Empty Nesters; How to Attract This Group to Sisterhoods with Meaningful Intention

As leaders, one of our responsibilities is to be on the lookout for new sisterhood members. Let’s face it – this is easier said than done! But certain demographics may be easier to attract to participate in sisterhoods than others. These women are known as empty nesters.

‘Why this group?’ you may ask. These are individuals who often find themselves with more available time to do something meaningful and fun in their already busy lives because their children have left home.  

So, how do you know if someone has an empty nest or has entered a point in their lives where they have more time available to get involved with your women’s group? It’s not like they are wearing a sign or shouting from the rooftops, “I am an empty nester!” But it is as simple as asking members in your women’s group if they know congregants whose kids are post-high school. Or, ask clergy or your congregation’s executive director if they are aware of women whose lifestyle has recently changed and looking to get involved. Check out who is on nighttime Zoom calls or in-person evening programs at the temple (a good indication that they aren’t overseeing homework and bedtime rituals). A simple hello, an introduction, or a “how do you do?” at these events allows you to make a connection with someone new. And that connection is key to awakening interest towards engaging with your temple auxiliary group.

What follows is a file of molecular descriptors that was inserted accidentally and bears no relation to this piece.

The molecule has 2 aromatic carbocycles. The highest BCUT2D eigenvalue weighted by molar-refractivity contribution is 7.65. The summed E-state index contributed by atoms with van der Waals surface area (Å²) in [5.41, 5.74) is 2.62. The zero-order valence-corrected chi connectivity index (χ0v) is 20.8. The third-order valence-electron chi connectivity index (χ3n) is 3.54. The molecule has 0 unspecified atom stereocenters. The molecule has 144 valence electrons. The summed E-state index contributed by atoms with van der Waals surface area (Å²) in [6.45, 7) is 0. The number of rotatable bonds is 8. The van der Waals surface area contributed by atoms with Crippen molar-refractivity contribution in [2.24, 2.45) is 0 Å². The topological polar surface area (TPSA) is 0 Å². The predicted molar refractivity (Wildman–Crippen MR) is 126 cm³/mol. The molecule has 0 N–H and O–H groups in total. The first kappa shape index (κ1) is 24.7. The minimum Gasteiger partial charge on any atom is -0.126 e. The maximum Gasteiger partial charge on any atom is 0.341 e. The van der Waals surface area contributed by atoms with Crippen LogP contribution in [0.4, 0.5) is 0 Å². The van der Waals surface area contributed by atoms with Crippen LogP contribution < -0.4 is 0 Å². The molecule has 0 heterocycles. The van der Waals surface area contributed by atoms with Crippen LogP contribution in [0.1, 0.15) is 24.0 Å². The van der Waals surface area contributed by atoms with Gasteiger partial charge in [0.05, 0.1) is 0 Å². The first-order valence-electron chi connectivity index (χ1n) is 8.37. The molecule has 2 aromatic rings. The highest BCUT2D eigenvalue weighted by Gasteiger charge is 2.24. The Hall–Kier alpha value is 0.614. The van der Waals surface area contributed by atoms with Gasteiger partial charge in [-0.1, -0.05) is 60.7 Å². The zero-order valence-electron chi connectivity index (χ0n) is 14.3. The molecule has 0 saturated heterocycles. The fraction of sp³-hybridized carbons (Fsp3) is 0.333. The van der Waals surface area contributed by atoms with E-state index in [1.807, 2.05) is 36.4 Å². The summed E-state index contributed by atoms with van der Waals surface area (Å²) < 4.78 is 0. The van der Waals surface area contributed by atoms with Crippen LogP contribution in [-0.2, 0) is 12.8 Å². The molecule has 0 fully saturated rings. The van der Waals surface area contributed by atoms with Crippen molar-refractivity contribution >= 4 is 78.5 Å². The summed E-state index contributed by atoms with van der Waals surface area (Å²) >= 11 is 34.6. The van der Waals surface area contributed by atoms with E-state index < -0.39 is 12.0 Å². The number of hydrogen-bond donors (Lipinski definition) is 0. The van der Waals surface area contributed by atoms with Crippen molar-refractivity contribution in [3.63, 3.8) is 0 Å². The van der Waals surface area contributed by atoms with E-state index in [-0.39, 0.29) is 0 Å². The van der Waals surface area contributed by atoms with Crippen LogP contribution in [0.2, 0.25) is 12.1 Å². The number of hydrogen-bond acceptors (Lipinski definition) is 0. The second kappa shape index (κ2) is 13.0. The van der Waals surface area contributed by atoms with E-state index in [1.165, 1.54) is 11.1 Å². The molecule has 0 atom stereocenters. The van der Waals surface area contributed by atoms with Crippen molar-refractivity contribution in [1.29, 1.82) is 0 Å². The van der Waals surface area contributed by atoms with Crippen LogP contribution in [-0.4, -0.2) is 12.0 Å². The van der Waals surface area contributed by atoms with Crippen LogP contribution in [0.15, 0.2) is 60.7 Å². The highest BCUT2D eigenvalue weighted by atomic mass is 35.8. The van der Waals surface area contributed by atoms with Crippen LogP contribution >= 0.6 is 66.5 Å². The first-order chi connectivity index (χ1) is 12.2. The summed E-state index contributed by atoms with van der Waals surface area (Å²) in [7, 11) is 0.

Once we meet potential members, the next step is to excite and encourage them to become involved in our sisterhoods/women’s groups. Let them know what makes your sisterhood/women’s group the company these women want to keep. There are as many reasons as there are individuals, for wanting to get involved. But there are specific things you can say and do to open the opportunities for involvement, and it starts with your positive attitude and relationship-building skills.